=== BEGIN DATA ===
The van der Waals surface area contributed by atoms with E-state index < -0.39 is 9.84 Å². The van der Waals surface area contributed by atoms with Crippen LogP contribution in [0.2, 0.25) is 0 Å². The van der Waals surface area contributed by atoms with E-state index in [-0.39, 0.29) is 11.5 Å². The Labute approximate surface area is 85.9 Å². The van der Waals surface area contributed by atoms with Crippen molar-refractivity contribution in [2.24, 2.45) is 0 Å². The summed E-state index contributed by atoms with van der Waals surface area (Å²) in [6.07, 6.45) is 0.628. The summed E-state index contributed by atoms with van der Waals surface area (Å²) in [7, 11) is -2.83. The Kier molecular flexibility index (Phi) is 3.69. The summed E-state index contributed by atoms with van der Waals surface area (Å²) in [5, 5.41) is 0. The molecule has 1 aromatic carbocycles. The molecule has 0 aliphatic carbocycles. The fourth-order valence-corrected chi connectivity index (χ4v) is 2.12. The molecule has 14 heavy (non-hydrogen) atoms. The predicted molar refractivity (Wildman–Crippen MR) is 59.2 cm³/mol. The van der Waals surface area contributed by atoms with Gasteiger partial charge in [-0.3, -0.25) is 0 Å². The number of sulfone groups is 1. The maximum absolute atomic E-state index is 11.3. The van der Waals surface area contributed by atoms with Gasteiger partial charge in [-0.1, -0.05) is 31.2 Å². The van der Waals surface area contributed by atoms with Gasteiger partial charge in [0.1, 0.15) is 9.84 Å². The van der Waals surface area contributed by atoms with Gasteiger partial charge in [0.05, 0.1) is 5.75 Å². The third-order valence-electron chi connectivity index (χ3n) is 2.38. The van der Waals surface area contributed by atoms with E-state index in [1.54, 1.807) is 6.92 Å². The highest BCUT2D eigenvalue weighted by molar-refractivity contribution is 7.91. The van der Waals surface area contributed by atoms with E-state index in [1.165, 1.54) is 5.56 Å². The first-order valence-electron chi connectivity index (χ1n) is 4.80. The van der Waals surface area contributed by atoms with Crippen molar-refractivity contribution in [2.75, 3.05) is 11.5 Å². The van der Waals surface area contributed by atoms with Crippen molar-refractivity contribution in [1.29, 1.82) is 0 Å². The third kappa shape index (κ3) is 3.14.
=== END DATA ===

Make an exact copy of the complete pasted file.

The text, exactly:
The van der Waals surface area contributed by atoms with E-state index < -0.39 is 9.84 Å². The van der Waals surface area contributed by atoms with Crippen LogP contribution in [0.2, 0.25) is 0 Å². The van der Waals surface area contributed by atoms with E-state index in [-0.39, 0.29) is 11.5 Å². The Labute approximate surface area is 85.9 Å². The van der Waals surface area contributed by atoms with Crippen molar-refractivity contribution in [2.24, 2.45) is 0 Å². The summed E-state index contributed by atoms with van der Waals surface area (Å²) in [6.07, 6.45) is 0.628. The summed E-state index contributed by atoms with van der Waals surface area (Å²) in [7, 11) is -2.83. The Kier molecular flexibility index (Phi) is 3.69. The summed E-state index contributed by atoms with van der Waals surface area (Å²) in [5, 5.41) is 0. The molecule has 1 aromatic carbocycles. The molecule has 0 aliphatic carbocycles. The fourth-order valence-corrected chi connectivity index (χ4v) is 2.12. The molecule has 14 heavy (non-hydrogen) atoms. The predicted molar refractivity (Wildman–Crippen MR) is 59.2 cm³/mol. The van der Waals surface area contributed by atoms with Gasteiger partial charge in [-0.3, -0.25) is 0 Å². The number of sulfone groups is 1. The maximum absolute atomic E-state index is 11.3. The van der Waals surface area contributed by atoms with Gasteiger partial charge in [-0.1, -0.05) is 31.2 Å². The van der Waals surface area contributed by atoms with Gasteiger partial charge in [0.1, 0.15) is 9.84 Å². The van der Waals surface area contributed by atoms with Gasteiger partial charge in [0.05, 0.1) is 5.75 Å². The third-order valence-electron chi connectivity index (χ3n) is 2.38. The van der Waals surface area contributed by atoms with E-state index in [1.54, 1.807) is 6.92 Å². The highest BCUT2D eigenvalue weighted by molar-refractivity contribution is 7.91. The van der Waals surface area contributed by atoms with E-state index in [1.165, 1.54) is 5.56 Å². The first-order valence-electron chi connectivity index (χ1n) is 4.80. The van der Waals surface area contributed by atoms with Crippen molar-refractivity contribution in [2.75, 3.05) is 11.5 Å². The van der Waals surface area contributed by atoms with Crippen molar-refractivity contribution in [1.29, 1.82) is 0 Å². The third kappa shape index (κ3) is 3.14.